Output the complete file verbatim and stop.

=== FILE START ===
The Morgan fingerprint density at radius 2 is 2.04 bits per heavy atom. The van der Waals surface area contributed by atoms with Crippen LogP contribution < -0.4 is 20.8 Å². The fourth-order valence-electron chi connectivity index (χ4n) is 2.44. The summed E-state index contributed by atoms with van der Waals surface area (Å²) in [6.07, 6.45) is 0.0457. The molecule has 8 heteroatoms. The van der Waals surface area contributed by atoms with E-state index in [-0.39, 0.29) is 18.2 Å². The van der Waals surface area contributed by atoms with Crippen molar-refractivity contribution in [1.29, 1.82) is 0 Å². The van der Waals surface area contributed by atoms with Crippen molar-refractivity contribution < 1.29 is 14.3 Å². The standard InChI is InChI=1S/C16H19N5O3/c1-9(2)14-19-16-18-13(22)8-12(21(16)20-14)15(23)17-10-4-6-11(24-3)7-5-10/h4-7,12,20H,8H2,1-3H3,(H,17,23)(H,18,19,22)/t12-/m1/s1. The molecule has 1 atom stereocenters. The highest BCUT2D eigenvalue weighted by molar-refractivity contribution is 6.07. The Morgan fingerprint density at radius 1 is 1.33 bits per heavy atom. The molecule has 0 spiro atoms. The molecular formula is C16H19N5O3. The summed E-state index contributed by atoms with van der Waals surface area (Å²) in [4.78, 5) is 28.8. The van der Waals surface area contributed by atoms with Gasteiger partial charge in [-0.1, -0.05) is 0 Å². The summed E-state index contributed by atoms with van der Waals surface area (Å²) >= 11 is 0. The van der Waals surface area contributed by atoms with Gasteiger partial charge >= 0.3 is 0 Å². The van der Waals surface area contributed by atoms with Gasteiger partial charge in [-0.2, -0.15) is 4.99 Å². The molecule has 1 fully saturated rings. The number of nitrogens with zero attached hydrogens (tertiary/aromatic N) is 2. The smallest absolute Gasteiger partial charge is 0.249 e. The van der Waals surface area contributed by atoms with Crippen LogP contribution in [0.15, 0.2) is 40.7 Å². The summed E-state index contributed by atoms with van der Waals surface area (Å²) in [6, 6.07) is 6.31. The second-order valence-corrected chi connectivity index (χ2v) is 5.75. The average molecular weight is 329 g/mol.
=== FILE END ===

The Morgan fingerprint density at radius 2 is 2.04 bits per heavy atom. The van der Waals surface area contributed by atoms with Crippen LogP contribution < -0.4 is 20.8 Å². The fourth-order valence-electron chi connectivity index (χ4n) is 2.44. The summed E-state index contributed by atoms with van der Waals surface area (Å²) in [6.07, 6.45) is 0.0457. The molecule has 8 heteroatoms. The van der Waals surface area contributed by atoms with E-state index in [-0.39, 0.29) is 18.2 Å². The van der Waals surface area contributed by atoms with Crippen molar-refractivity contribution in [1.29, 1.82) is 0 Å². The van der Waals surface area contributed by atoms with Crippen molar-refractivity contribution < 1.29 is 14.3 Å². The standard InChI is InChI=1S/C16H19N5O3/c1-9(2)14-19-16-18-13(22)8-12(21(16)20-14)15(23)17-10-4-6-11(24-3)7-5-10/h4-7,12,20H,8H2,1-3H3,(H,17,23)(H,18,19,22)/t12-/m1/s1. The molecule has 1 atom stereocenters. The highest BCUT2D eigenvalue weighted by molar-refractivity contribution is 6.07. The Morgan fingerprint density at radius 1 is 1.33 bits per heavy atom. The molecule has 0 spiro atoms. The molecular formula is C16H19N5O3. The summed E-state index contributed by atoms with van der Waals surface area (Å²) in [4.78, 5) is 28.8. The van der Waals surface area contributed by atoms with Gasteiger partial charge in [-0.1, -0.05) is 0 Å². The summed E-state index contributed by atoms with van der Waals surface area (Å²) >= 11 is 0. The van der Waals surface area contributed by atoms with Gasteiger partial charge >= 0.3 is 0 Å². The van der Waals surface area contributed by atoms with Gasteiger partial charge in [-0.2, -0.15) is 4.99 Å². The molecule has 1 fully saturated rings. The number of nitrogens with zero attached hydrogens (tertiary/aromatic N) is 2. The smallest absolute Gasteiger partial charge is 0.249 e. The van der Waals surface area contributed by atoms with Crippen LogP contribution in [0.15, 0.2) is 40.7 Å². The summed E-state index contributed by atoms with van der Waals surface area (Å²) in [6, 6.07) is 6.31. The second-order valence-corrected chi connectivity index (χ2v) is 5.75. The average molecular weight is 329 g/mol.